independent communications system is indispensable to security.
Protection measures. Active and passive protection
measures are taken in the event of the risk of indiscriminate
attacks against the civilian population (shelters, for example)
and to counter banditry and crime (guards, alarm systems,
Protections measures somethimes can make a
difference but cannot gaurantee security. Jaffna, Sri Lanka,
ICRC office, 1991.
©Thomas Pizer / ICRC
In the Shadow of "Just
The 11 September 2001 and the conflict that engulfed Afghanistan
and then Iraq have brought into sharp focus the humanitarian
action and its evolution in the new international balance
of powers. In a collection of articles entitled In the Shadow
of 'Just Wars, edited by Fabrice Weissman under the aegis
of Médecins sans Frontières (MSF),*, several
humanitarian practitioners address the weakening of humanitarian
aid and look closely at the causes.
Referring to armed interventions, in which the spin doctors
of certain Western heads of state have even dreamed up the
notion of "humanitarian bombardment"; the authors
provide a no-holds-barred exposé of the cynical exploitation
of aid for political purposes. Jean-Herve Bradol, President
of MSF-France, reveals how the US administration, "by
resorting to the world's most powerful propaganda machine",
has managed to dress up its responsibilities as an occupying
power towards the Iraqi population under its control as "humanitarian
aid". An astonishing semantic sleight of hand, according
to Rony Brauman and Pierre Salignon in their article "Iraq:
In Search of a 'Humanitarian'". When Saddam Hussein's
Iraq distributes food to its population, it is merely fulfilling
its obligations; when coalition forces do so, it is presented
as a "humanitarian gesture". "What secret hierarchy
of values comes into play when the delivery of food by Anglo-American
troops is blessed with this convenient epithet, while it is
excluded, for the same act, for the Iraqi administration?"
ask the two authors with fitting irony. For Bradol, the lesson,
bitter as it is, deserves to be learned: "The abusive
use of humanitarian aid offers the dual advantage of justifying
war and glossing over its crimes." In the view of the
author, despite its desire to exploit humanitarian aid in
Iraq, the United States is no longer able to impose this message
on its own public opinion, nor that of its European allies.
Thus, the US administration is constantly reminded of its
non-respect for the Geneva Conventions in its treatment of
detainees held in Guantanamo.
The authors, having looked at examples of armed intervention
and humanitarian involvement, turn their attention to those
instances where the international community has adopted a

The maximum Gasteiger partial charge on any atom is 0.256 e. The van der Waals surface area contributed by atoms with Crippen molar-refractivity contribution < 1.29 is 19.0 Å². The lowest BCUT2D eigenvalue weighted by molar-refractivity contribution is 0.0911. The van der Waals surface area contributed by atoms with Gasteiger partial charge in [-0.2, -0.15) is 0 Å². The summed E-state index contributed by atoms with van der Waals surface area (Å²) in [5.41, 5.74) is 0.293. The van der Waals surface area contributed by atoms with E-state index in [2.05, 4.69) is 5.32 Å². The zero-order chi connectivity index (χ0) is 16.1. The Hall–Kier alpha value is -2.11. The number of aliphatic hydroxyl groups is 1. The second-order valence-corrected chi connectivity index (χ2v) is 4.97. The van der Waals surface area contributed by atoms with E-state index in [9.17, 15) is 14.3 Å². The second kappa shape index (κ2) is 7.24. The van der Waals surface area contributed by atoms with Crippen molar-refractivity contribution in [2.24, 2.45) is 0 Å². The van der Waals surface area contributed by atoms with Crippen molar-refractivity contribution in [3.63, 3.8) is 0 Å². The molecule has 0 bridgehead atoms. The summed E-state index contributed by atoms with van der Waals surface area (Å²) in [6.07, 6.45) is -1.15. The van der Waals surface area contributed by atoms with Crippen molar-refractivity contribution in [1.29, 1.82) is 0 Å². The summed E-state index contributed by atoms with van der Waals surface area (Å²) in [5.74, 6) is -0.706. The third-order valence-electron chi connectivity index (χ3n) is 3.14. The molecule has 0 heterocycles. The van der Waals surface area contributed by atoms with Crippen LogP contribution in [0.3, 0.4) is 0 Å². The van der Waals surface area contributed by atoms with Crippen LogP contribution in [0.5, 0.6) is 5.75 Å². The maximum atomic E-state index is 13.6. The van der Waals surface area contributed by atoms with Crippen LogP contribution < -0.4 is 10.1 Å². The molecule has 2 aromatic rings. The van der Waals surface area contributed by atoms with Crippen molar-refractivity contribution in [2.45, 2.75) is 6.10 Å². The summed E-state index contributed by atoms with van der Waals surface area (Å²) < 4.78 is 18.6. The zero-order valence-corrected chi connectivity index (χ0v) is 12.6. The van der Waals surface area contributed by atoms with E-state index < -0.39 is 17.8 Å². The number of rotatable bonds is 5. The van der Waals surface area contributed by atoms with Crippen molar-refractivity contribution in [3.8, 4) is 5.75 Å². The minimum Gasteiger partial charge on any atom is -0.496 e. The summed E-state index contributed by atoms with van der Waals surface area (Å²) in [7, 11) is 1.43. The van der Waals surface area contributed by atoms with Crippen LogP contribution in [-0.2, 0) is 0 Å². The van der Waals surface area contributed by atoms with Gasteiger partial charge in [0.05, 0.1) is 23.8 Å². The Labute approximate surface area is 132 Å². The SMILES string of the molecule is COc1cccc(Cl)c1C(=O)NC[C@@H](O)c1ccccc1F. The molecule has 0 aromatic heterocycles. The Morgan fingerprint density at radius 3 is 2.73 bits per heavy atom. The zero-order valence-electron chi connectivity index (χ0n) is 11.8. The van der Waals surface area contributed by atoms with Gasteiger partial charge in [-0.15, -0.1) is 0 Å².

hands-off policy. They consider at some length the almost
total indifference of Western leaders to the 2 or 3 million
dead in Congo since 1998 and the bloodbaths in Liberia, Algeria
In another publication looking at the militarization of humanitarian
aid, an international mapping exercise called "The Future
of Humanitarian action"** and involving 200 practitioners
across the humanitarian community was undertaken. The authors
focused primarily on the Iraq crisis. Among the set of critical
questions emerging from the consultation, the instrumentalization
of humanitarian action to superpower political objectives
is at the top of the list.
According to the study, "neutral humanitarian space
appears to be shrinking generally and has practically disappeared
in situations like Iraq and Afghanistan". With the deterioration
of security in those countries, the temptation of militarization
is on the rise, notwithstanding the ICRC policy on this issue.
The study points out the threats faced by humanitarian personnel,
and urges that ways be found "to restart some kind of
conversation with the belligerents and militant groups and
their supporters". Before adding, rather wisely, that
"given the widespread perception of a western crusade
against Islam, this is likely to be a tall order."
Finally, the report also states: "There is a widespread
feeling that the "Global War on Terror" has resulted
in an erosion of humanitarian principles and international
humanitarian law. "Clearly, this is a problem for the
Movement, and shows that the relevance of its humanitarian
principles are more in jeopardy than ever. As ICRC director
for international law and cooperation François Bugnion
says:***, "one must take care not to destroy by arms
the values that one claims to protect by arms."
Pierre Hazan, Jean-François Berger
*Hurst and Company, London, 2004. **"The Future of Humanitarian
Action —Implications of Iraq and Other Recent Crises"
by the Feinstein International Famine Center, Tufts University,
January 2004. ***"Just wars, wars of aggression and international
humanitarian law" from International Review of the Red
Cross, September 2002.